Cuneiform Digital Library Initiative

From Wikipedia, the free encyclopedia
Jump to: navigation, search

The Cuneiform Digital Library Initiative (CDLI) is an international digital library project aimed at putting text and images of an estimated 500,000 recovered cuneiform tablets created from between roughly 3350 BC and the end of the pre-Christian era online.[1] The principal investigators for the project are Robert K. Englund from University of California, Los Angeles and Peter Damerow from the Max Planck Institute for the History of Science; Pennsylvania Sumerian Dictionary leader Stephen J. Tinney is a co-principal investigator.[2] In 2004 Englund received the Richard W. Lyman Award from the National Humanities Center for his work on the initiative.[3]

The project began in 1998[4] but it was not until 2000 that it obtained funds for three years from the National Endowment for the Humanities and the National Science Foundation's Digital Library Initiative.[1] This phase consisted of digitizing and progressively putting online the collections of the Vorderasiatisches Museum (online in 2001), the Institut Catholique de Paris (online in 2002), the Hermitage Museum and the Phoebe A. Hearst Museum of Anthropology (online in 2003), and the University of Pennsylvania Museum of Archaeology and Anthropology.[1] A second phase from 2004 to 2006 was federally funded by the National Endowment for the Humanities and the Institute of Museum and Library Services, during which time it focused on new educational components and scalable access systems to the data.[1]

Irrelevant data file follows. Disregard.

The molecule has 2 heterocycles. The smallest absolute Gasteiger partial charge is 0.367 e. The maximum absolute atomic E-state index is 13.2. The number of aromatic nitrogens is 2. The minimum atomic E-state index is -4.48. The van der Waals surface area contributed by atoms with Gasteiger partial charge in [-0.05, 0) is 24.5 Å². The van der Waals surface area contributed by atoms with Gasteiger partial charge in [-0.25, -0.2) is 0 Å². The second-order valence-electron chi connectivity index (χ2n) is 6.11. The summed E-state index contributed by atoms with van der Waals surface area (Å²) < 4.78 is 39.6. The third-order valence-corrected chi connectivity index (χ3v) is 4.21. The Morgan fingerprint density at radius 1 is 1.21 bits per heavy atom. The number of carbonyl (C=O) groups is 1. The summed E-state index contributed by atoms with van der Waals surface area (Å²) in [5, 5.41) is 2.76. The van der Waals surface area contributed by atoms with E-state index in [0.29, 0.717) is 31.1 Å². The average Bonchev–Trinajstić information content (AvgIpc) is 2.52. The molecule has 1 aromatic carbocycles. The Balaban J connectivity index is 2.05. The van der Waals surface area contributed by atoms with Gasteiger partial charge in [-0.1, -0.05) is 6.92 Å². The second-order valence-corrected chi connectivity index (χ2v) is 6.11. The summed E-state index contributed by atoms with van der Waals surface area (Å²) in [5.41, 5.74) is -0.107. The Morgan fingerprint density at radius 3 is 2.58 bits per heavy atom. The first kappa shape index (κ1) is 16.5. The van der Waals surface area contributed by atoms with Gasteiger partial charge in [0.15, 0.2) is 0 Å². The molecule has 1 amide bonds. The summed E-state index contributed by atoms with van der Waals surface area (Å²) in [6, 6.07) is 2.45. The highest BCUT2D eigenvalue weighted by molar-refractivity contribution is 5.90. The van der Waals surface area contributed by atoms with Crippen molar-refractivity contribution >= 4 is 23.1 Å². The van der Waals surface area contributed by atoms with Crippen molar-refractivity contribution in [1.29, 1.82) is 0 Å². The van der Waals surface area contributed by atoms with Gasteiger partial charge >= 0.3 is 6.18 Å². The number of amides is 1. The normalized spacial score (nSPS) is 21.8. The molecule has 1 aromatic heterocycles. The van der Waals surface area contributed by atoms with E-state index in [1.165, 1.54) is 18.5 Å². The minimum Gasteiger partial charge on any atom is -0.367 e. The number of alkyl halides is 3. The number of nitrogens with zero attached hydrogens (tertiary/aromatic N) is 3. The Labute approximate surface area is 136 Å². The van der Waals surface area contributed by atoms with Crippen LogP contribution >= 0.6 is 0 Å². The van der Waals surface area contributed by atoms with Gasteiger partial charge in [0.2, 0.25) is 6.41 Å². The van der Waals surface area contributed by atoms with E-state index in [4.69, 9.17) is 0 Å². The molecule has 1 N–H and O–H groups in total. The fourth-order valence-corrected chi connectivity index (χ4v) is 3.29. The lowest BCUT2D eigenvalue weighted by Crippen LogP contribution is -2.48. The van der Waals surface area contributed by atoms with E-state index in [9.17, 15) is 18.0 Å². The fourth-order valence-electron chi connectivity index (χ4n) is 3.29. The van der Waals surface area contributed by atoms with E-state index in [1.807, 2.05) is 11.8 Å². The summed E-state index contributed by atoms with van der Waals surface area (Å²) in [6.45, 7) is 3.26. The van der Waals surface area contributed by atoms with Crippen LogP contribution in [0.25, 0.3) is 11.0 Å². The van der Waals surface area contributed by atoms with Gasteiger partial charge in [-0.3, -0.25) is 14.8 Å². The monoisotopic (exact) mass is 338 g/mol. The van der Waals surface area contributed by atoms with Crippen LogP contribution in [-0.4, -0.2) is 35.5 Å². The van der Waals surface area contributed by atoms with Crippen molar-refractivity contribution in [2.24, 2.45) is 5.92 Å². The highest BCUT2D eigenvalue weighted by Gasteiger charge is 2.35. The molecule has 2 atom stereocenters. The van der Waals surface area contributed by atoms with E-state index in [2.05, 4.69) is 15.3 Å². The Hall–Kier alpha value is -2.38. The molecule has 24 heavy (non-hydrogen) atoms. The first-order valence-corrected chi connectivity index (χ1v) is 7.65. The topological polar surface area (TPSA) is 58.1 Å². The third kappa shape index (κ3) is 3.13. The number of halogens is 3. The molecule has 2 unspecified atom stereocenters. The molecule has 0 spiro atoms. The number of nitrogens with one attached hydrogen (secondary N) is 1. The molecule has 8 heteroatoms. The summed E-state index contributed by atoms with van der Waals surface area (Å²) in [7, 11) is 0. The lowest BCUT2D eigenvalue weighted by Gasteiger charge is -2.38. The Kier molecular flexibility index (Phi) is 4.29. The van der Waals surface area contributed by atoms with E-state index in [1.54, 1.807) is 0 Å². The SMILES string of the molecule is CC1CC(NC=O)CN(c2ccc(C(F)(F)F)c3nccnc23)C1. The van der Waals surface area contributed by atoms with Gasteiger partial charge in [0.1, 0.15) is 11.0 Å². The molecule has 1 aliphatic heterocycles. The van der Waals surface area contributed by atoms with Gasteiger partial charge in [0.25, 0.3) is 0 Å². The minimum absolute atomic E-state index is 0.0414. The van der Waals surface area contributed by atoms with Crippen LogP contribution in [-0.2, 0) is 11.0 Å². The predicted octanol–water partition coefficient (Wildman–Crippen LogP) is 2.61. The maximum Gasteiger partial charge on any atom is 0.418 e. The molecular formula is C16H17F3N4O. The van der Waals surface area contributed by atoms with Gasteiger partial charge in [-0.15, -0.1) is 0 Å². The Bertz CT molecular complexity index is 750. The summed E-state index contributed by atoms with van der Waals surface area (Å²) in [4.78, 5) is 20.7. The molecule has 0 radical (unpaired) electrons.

References[edit]

  1. ^ a b c d "About CDLI". Cuneiform Digital Library Initiative. Retrieved 2014-06-12. 
  2. ^ "Associates & Staff". Cuneiform Digital Library Initiative. Retrieved 2014-06-12. 
  3. ^ "Cuneiform Goes Digital: UCLA Scholar Sheds Light on Cultural History of Ancient Iraq". National Humanities Center. 2004-04-28. Retrieved 2009-02-21. 
  4. ^ "Web library assembling ancient written documents". USA Today. Associated Press. 2002-05-17. Retrieved 2009-02-21. 

External links[edit]